The Mudcat Café TM
Thread #55420   Message #865809
13-Jan-03 - 07:05 AM
Thread Name: Lyr Req: The Old Bachelor
Dear All,

Although not the song you are hunting for, I think "Stern Old Bachelor" is a great tune with enjoyable, if tongue in cheek, and sometimes rather twee, lyrics. Another good one is "I've No Use for the Women".

The lyrics and Midi Files of both (which I have shown below) used to appear in (in the "Folk Revival songbook" and "Cowboy songbook" respectively) but were taken off due to bandwidth restrictions. However both are available, along with many hundreds of others, on a CD available via the above website, which I can highly recommend, costing only about £15 Sterling. A fantastic source of lyrics and tunes, often with a little bit of history, and plenty of links also. (I have no connection with the firm except as a a very satisfied customer).


The singer describes his life in the "little sod shanty dear to me." He is proud that "I'm a stern old bachelor, from matrimony free." He rejoices that he can live in squalor, snore all he wants, stay out late and never have to explain where he has been

I am a stern old bachelor,
My age is forty-four-
I do declare I'II never live
With women any more.
I have a stove that's worth ten cents,
A table worth fifteen,
I cook my gruel in oyster cans
And keep my things so clean.

cho: O little sod shanty
Little sod shanty dear to me,
I am a stern old bachelor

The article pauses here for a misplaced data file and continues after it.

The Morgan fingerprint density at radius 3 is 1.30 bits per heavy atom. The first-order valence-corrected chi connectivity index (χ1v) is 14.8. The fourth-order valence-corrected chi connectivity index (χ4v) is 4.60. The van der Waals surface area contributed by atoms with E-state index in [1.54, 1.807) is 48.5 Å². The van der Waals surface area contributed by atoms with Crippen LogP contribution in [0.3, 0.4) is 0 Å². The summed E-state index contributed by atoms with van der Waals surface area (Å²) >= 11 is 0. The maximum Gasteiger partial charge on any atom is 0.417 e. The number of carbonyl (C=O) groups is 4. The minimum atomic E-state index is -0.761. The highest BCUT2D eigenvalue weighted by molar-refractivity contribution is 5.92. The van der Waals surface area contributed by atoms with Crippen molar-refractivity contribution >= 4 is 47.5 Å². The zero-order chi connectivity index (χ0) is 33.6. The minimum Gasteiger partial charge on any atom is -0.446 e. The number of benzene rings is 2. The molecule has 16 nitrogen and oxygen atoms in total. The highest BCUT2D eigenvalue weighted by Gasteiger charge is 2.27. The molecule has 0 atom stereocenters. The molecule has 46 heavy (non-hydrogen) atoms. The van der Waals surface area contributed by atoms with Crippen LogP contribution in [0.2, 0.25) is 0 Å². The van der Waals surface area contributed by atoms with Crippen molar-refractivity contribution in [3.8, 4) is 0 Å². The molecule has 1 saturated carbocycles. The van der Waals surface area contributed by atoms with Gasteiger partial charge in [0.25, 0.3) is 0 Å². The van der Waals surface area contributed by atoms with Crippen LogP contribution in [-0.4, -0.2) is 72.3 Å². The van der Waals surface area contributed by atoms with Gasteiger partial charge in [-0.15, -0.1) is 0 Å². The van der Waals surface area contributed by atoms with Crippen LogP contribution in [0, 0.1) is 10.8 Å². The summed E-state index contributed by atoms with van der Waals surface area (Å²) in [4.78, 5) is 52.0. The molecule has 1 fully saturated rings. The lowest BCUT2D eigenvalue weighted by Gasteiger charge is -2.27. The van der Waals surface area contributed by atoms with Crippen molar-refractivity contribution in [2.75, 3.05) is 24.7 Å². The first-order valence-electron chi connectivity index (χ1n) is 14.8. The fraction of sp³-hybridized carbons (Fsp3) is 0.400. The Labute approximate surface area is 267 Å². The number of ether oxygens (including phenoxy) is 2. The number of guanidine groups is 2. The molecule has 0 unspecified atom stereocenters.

From matrimony free.

When I come home at night
I smile and walk right in
I never hear a voice call out, or say,
"Where have you been?"
On a cold and stormy night
In my cozy little shack,
I sing my songs and think my thoughts
With no one to talk back.
I go to bed when e'er I please
And wake up just the same,
I wash my socks three times a year
With no none to complain.
At night when I'm in peaceful sleep
My snores can do no harm,
I never have to walk the floor
With a baby on my arm.

I am a stern old bachelor,
My age is forty-four-
I do declare I'II never live
With women any more.
And when I die and go to heaven
As all good bachelors do,
I'll never ever have to fear
My wife will get there too.


Now, I've got no use for the women
A true one can seldom be found,
They use a man for his money,
When it's gone, they'll turn him down.
They're all alike at the bottom,
Selfish and grasping for all.
They'll stay by a man when he's winning
And laugh in his face at a fall.

My pal was an honest young puncher;
Honest and upright and true.
But he turned to a hard-shooting gunman,
On account of a girl named Lou.
He fell in with evil companions,
The kind that are better off dead;
When a gambler insulted her picture,
He filled him full of lead.

All through the long night they trailed him,
Through mesquite and thick chaparral.
And I couldn't help think of that woman
As I saw him pitch and fall;
If she'd been the pal that she should have,
He might have been raising a son,
Instead of out there on the prairie,
To die by the ranger's gun.

Death's sharp sting did not trouble,
His chances for life were too slim,
But where they were putting the body
Was all that worried him.
He lifted his head on his elbow;
The blood from his wounds flowed red.
He gazed at his pals grouped around him,
As he whispered to them and said:

"Oh bury me out on the prairie,
Where the coyotes may howl o'er my grave.
Bury me out on the prairie,
But from them my bones please save.
Wrap me up in my blankets,
And bury me deep in the ground.
Cover me over with boulders
Of granite gray and round."

So we buried him out on the prairie,
Where the coyotes can howl o'er his grave,
And his soul is now a-resting,
from the unkind cut she gave;
And many another young puncher
As he rides past that pile of stone,
Recalls some similar woman
And thinks of his moldering bones.